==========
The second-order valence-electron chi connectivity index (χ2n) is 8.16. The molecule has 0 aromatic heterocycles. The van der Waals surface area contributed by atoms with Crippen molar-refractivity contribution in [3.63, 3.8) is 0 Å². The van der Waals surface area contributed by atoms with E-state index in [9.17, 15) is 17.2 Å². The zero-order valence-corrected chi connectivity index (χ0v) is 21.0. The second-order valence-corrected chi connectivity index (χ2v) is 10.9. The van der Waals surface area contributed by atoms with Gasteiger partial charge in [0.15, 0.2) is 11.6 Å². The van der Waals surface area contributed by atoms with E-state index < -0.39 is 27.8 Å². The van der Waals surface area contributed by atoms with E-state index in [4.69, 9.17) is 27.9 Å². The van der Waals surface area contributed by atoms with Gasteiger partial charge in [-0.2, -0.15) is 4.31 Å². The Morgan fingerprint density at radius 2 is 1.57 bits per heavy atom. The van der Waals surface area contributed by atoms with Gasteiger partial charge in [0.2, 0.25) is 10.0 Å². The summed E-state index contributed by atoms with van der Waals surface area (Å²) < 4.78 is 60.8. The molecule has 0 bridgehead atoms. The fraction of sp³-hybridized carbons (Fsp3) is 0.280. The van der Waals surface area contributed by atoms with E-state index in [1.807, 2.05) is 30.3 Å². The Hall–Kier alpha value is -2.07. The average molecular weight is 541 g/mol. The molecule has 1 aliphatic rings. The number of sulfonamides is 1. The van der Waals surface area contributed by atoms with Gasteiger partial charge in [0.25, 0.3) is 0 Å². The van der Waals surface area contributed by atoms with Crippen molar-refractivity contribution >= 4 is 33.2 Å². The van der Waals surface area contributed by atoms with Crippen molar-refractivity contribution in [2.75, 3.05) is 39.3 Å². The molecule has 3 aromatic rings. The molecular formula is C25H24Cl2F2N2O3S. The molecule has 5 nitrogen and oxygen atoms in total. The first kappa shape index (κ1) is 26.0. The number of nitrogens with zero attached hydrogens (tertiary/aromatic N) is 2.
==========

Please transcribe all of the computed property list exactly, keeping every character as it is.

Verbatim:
The second-order valence-electron chi connectivity index (χ2n) is 8.16. The molecule has 0 aromatic heterocycles. The van der Waals surface area contributed by atoms with Crippen molar-refractivity contribution in [3.63, 3.8) is 0 Å². The van der Waals surface area contributed by atoms with E-state index in [9.17, 15) is 17.2 Å². The zero-order valence-corrected chi connectivity index (χ0v) is 21.0. The second-order valence-corrected chi connectivity index (χ2v) is 10.9. The van der Waals surface area contributed by atoms with Gasteiger partial charge in [0.15, 0.2) is 11.6 Å². The van der Waals surface area contributed by atoms with E-state index < -0.39 is 27.8 Å². The van der Waals surface area contributed by atoms with E-state index in [4.69, 9.17) is 27.9 Å². The van der Waals surface area contributed by atoms with Gasteiger partial charge in [-0.2, -0.15) is 4.31 Å². The Morgan fingerprint density at radius 2 is 1.57 bits per heavy atom. The van der Waals surface area contributed by atoms with Gasteiger partial charge in [0.2, 0.25) is 10.0 Å². The summed E-state index contributed by atoms with van der Waals surface area (Å²) < 4.78 is 60.8. The molecule has 0 bridgehead atoms. The fraction of sp³-hybridized carbons (Fsp3) is 0.280. The van der Waals surface area contributed by atoms with E-state index in [1.807, 2.05) is 30.3 Å². The Hall–Kier alpha value is -2.07. The average molecular weight is 541 g/mol. The molecule has 1 aliphatic rings. The number of sulfonamides is 1. The van der Waals surface area contributed by atoms with Gasteiger partial charge in [0.25, 0.3) is 0 Å². The van der Waals surface area contributed by atoms with Crippen molar-refractivity contribution >= 4 is 33.2 Å². The van der Waals surface area contributed by atoms with Crippen molar-refractivity contribution in [2.75, 3.05) is 39.3 Å². The molecule has 3 aromatic rings. The molecular formula is C25H24Cl2F2N2O3S. The molecule has 5 nitrogen and oxygen atoms in total. The first kappa shape index (κ1) is 26.0. The number of nitrogens with zero attached hydrogens (tertiary/aromatic N) is 2.